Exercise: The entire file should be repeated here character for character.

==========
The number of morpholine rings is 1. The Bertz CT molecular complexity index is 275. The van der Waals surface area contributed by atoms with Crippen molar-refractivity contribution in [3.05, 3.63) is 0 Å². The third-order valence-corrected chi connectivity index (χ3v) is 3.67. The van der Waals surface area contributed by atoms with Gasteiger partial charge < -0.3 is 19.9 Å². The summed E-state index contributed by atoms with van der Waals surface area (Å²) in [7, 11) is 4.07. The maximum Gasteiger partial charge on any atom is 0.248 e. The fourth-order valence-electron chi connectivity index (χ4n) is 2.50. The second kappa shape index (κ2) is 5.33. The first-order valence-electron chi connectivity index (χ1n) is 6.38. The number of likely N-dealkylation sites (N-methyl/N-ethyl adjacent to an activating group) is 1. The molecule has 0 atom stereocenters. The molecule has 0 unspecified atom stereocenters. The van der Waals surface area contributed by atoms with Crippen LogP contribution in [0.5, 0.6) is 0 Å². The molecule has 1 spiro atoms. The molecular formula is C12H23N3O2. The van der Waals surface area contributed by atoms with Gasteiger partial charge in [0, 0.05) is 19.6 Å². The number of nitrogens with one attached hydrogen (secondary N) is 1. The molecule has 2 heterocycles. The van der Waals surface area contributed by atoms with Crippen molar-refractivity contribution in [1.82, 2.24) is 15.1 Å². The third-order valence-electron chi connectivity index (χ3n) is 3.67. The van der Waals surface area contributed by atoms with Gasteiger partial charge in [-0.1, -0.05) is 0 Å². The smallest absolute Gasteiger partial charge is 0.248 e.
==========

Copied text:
The number of morpholine rings is 1. The Bertz CT molecular complexity index is 275. The van der Waals surface area contributed by atoms with Crippen molar-refractivity contribution in [3.05, 3.63) is 0 Å². The third-order valence-corrected chi connectivity index (χ3v) is 3.67. The van der Waals surface area contributed by atoms with Gasteiger partial charge < -0.3 is 19.9 Å². The summed E-state index contributed by atoms with van der Waals surface area (Å²) in [7, 11) is 4.07. The maximum Gasteiger partial charge on any atom is 0.248 e. The fourth-order valence-electron chi connectivity index (χ4n) is 2.50. The second kappa shape index (κ2) is 5.33. The first-order valence-electron chi connectivity index (χ1n) is 6.38. The number of likely N-dealkylation sites (N-methyl/N-ethyl adjacent to an activating group) is 1. The molecule has 0 atom stereocenters. The molecule has 0 unspecified atom stereocenters. The van der Waals surface area contributed by atoms with Crippen LogP contribution in [0.5, 0.6) is 0 Å². The molecule has 1 spiro atoms. The molecular formula is C12H23N3O2. The van der Waals surface area contributed by atoms with Gasteiger partial charge in [0, 0.05) is 19.6 Å². The number of nitrogens with one attached hydrogen (secondary N) is 1. The molecule has 2 heterocycles. The van der Waals surface area contributed by atoms with Crippen molar-refractivity contribution in [1.82, 2.24) is 15.1 Å². The third-order valence-electron chi connectivity index (χ3n) is 3.67. The van der Waals surface area contributed by atoms with Gasteiger partial charge in [-0.1, -0.05) is 0 Å². The smallest absolute Gasteiger partial charge is 0.248 e.